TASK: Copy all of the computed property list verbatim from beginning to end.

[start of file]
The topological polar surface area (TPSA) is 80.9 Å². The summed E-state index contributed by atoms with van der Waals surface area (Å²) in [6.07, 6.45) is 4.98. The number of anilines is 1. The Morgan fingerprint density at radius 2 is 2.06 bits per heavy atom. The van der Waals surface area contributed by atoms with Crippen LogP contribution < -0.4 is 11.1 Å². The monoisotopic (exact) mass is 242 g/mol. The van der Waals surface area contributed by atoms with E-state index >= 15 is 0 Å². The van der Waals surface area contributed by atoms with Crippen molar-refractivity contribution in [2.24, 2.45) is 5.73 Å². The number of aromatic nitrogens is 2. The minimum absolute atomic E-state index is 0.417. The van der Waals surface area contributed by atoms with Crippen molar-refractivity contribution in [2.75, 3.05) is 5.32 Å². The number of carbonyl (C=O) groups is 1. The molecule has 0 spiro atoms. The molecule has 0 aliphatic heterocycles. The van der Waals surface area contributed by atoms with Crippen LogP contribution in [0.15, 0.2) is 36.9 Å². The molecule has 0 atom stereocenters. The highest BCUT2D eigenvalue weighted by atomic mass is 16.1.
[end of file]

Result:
The topological polar surface area (TPSA) is 80.9 Å². The summed E-state index contributed by atoms with van der Waals surface area (Å²) in [6.07, 6.45) is 4.98. The number of anilines is 1. The Morgan fingerprint density at radius 2 is 2.06 bits per heavy atom. The van der Waals surface area contributed by atoms with Crippen LogP contribution < -0.4 is 11.1 Å². The monoisotopic (exact) mass is 242 g/mol. The van der Waals surface area contributed by atoms with E-state index >= 15 is 0 Å². The van der Waals surface area contributed by atoms with Crippen molar-refractivity contribution in [2.24, 2.45) is 5.73 Å². The number of aromatic nitrogens is 2. The minimum absolute atomic E-state index is 0.417. The van der Waals surface area contributed by atoms with Crippen molar-refractivity contribution in [2.75, 3.05) is 5.32 Å². The number of carbonyl (C=O) groups is 1. The molecule has 0 spiro atoms. The molecule has 0 aliphatic heterocycles. The van der Waals surface area contributed by atoms with Crippen LogP contribution in [0.15, 0.2) is 36.9 Å². The molecule has 0 atom stereocenters. The highest BCUT2D eigenvalue weighted by atomic mass is 16.1.